Senior Research Fellow with interests in:

I am sometimes mistaken for Joan Carletta - if you're interested in VLSI or fast signal processing, try her. If you're looking for my open source software or open content data sets, try the software and data page.

My research is about how groups communicate, the impact on their effectiveness, and the role technology might play to help them function better. The most gentle introduction to my work in these areas is in my paper for the Japanese Cognitive Science Society. I use a wide range of research methods and am interested in both straight research and applied work, for instance, studying health care team effectiveness or designing and testing technology prototypes. One characteristic of my work is a high level of interdisciplinarity; my role in projects almost always includes helping participants drawn from across different types of organizations and from differing academic disciplines set and achieve mutual goals. Another is pioneering methods that require new kinds of data capture and analytical tools. A third characteristic is support for research and education in the form of the open source software and open content data I have designed and, with others, produced. I am on the editorial board of Language Resources and Evaluation, and review for a wide range of conferences and journals in computational linguistics, speech, corpus linguistics, and psychology, with more modest contribution to other disciplines where methodological issues are at issue, such as medical statistics.

I currently work part-time within InEvent, a European project that is designing new ways of browsing and searching archives of recorded meetings and lectures, so that I can focus on understanding a new but related area: why as a society, we are failing to reduce our energy use, and what role communication and technology could play in helping grassroots groups accelerate change. As well as acquiring a basic grounding in the field, my approach has included informal observation of many different small charities, social enterprises, and voluntary organizations, as well as intervention in their decision-making and trialling both their techniques for engaging energy users and some of my own. I am particularly interested in the problems that groups of volunteers face in managing complex premises, such as churches, where energy use can easily escalate accidentally, in how good practice spreads across social networks, and in the affordances of mobile devices not just to improve communication but also for energy monitoring and control.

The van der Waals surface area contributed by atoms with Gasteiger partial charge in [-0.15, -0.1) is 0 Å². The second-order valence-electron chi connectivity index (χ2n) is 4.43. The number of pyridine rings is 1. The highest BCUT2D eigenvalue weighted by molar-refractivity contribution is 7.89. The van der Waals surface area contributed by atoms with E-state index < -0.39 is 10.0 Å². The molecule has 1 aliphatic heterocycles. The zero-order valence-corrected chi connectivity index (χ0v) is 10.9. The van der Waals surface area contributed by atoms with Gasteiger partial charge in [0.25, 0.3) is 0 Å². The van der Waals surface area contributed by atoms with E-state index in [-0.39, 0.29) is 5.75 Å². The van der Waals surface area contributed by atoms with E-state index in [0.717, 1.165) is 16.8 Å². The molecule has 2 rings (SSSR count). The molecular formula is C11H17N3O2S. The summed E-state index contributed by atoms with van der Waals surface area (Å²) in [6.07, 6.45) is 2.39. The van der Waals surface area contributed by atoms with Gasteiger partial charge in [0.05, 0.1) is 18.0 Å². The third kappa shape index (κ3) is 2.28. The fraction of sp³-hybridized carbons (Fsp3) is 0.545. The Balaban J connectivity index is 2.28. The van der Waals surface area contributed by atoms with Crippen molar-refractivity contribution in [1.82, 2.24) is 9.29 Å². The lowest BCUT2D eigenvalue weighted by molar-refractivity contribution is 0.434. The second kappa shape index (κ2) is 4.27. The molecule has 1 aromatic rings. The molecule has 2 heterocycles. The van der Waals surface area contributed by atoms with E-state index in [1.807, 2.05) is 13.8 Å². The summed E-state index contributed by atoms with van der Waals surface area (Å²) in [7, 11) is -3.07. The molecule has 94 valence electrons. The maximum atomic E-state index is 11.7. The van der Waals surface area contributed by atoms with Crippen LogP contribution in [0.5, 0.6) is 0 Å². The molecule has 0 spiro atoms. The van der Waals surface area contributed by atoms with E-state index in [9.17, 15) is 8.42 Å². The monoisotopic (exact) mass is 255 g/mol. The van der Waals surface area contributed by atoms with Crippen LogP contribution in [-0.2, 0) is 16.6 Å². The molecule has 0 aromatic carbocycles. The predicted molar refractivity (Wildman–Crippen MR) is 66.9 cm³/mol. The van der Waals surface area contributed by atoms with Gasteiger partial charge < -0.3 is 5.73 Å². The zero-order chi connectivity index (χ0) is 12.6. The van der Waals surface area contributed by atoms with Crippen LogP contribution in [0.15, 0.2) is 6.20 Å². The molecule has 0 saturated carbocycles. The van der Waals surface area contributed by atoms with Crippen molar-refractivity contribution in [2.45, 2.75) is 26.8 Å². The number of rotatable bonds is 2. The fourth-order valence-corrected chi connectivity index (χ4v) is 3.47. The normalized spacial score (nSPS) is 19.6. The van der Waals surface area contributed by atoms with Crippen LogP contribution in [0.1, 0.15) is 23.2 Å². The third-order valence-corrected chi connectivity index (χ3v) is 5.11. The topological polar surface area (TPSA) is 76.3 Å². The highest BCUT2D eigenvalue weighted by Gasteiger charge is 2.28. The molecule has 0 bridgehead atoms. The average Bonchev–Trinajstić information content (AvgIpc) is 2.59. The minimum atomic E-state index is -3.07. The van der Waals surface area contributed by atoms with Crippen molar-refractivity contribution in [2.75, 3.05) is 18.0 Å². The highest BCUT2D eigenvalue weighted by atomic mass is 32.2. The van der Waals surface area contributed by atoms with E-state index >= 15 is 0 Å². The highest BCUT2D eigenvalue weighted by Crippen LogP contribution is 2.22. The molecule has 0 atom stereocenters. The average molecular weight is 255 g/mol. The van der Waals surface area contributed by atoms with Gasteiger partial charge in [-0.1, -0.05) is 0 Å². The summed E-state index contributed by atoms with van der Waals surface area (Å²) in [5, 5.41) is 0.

For January-June 2014, I have also been awarded a Beltane Fellowship. My public engagement goal is to put together academics, the church community, green activists, students, and the people who use church buildings and halls so that we can begin to understand how to make our community spaces comfortable and affordable to use. For more information, see Science of Church and my related community project, HeatHack.

Last modified: Tue Mar 25 16:08:53 GMT 2014